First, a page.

The National Action Plan also offers an opportunity to set tougher standards for combating child labor. UNICEF describes the exploitation of almost 160 million underage workers around the world. This problem is especially acute in a few industries, like cocoa farming in West Africa, rug-making in South Asia and cobalt mining in Central Africa. Cobalt is an essential component in batteries that power electric cars, computers, and cell phones. A recent report from the U.S. Department of Labor estimates that there are roughly 25,000 children mining cobalt in the Democratic Republic of Congo (DRC). The U.S. National Action Plan should propose adding cobalt to existing labor-reporting requirements for so-called conflict minerals in the DRC. The U.S. government also should work with American auto and electronics firms to advance a multi-stakeholder effort now underway that will set standards and metrics relating to child labor and worker safety in cobalt mines in the DRC.
The Biden Administration also should expand its labor diplomacy, adding specialized labor officers in U.S. embassies in countries where serious labor rights violations are prevalent. In the Arabian Gulf, for example, more than 10 million migrant construction workers, mostly from South Asia, are subject to various forms of exploitation. Most of these workers pay their own recruitment costs, often the equivalent of a year’s wages. This can lead to debt bondage, especially when these fees are paid with loans that carry very high interest rates. In Qatar, where the government is building a massive addition to the Al Udeid airbase, used principally by the U.S. Air Force, our government should demand that contractors pay the costs of worker recruitment consistent with the Federal Acquisition Regulation.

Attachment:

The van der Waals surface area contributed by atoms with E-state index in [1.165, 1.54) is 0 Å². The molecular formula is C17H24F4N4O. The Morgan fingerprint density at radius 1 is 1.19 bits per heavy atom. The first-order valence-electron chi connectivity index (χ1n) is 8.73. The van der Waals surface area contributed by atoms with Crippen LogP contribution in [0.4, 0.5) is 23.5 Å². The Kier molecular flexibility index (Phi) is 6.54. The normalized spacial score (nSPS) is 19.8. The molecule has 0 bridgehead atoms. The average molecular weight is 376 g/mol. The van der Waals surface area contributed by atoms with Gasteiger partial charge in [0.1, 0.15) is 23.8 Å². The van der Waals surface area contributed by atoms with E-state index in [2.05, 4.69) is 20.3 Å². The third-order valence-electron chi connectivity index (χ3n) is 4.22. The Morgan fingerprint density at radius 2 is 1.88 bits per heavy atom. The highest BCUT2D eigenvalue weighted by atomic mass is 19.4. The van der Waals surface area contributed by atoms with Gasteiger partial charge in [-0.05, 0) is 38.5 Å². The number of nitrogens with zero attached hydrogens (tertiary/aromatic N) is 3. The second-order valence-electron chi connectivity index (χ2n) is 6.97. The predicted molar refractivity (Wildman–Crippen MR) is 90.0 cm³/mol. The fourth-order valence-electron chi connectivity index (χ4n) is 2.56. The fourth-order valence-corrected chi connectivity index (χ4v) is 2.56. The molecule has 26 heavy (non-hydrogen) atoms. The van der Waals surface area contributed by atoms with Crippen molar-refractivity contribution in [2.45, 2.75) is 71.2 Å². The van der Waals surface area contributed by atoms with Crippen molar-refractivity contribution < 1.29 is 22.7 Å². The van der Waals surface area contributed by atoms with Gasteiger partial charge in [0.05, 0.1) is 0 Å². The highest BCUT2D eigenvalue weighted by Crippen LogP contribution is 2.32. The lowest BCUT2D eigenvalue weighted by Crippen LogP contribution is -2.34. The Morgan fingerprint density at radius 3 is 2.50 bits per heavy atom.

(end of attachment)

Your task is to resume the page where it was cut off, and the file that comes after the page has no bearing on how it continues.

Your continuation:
These are ambitious but very practical commitments that would make a strong National Action Plan—if it is enforced—a meaningful tool to achieve responsible business conduct. But as every successful business knows, if these commitments are to be undertaken successfully, they will need to be accompanied by dedicated resources and rigorous timelines. In its interaction with the business community, the National Action Plan can help the Biden administration shape what the President means when he promises to build back better.
Michael Posner is the Jerome Kohlberg professor of ethics and finance at NYU Stern School of Business and director of the Center for Business and Human Rights. Follow him on Twitter @mikehposner.
Reprinted with permission from Forbes.
Lead image: Gage Skidmore / Flickr